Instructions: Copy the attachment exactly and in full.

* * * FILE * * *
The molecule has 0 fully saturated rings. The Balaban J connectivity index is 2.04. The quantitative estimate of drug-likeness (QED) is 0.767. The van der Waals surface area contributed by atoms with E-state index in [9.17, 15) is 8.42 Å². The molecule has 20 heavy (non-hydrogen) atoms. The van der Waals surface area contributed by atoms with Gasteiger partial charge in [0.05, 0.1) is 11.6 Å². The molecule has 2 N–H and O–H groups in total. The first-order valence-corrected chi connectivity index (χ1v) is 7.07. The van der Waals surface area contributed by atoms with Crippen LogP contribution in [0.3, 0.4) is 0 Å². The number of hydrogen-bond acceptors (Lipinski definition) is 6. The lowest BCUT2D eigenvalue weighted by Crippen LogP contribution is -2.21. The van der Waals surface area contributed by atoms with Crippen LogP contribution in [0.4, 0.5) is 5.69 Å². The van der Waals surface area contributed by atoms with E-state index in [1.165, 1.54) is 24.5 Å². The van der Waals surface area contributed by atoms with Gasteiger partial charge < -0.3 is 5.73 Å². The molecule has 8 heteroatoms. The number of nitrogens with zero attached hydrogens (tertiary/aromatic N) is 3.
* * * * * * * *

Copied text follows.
The molecule has 0 fully saturated rings. The Balaban J connectivity index is 2.04. The quantitative estimate of drug-likeness (QED) is 0.767. The van der Waals surface area contributed by atoms with E-state index in [9.17, 15) is 8.42 Å². The molecule has 20 heavy (non-hydrogen) atoms. The van der Waals surface area contributed by atoms with Gasteiger partial charge in [0.05, 0.1) is 11.6 Å². The molecule has 2 N–H and O–H groups in total. The first-order valence-corrected chi connectivity index (χ1v) is 7.07. The van der Waals surface area contributed by atoms with Crippen LogP contribution in [0.3, 0.4) is 0 Å². The number of hydrogen-bond acceptors (Lipinski definition) is 6. The lowest BCUT2D eigenvalue weighted by Crippen LogP contribution is -2.21. The van der Waals surface area contributed by atoms with Crippen LogP contribution in [0.4, 0.5) is 5.69 Å². The van der Waals surface area contributed by atoms with E-state index in [1.165, 1.54) is 24.5 Å². The van der Waals surface area contributed by atoms with Gasteiger partial charge < -0.3 is 5.73 Å². The molecule has 8 heteroatoms. The number of nitrogens with zero attached hydrogens (tertiary/aromatic N) is 3.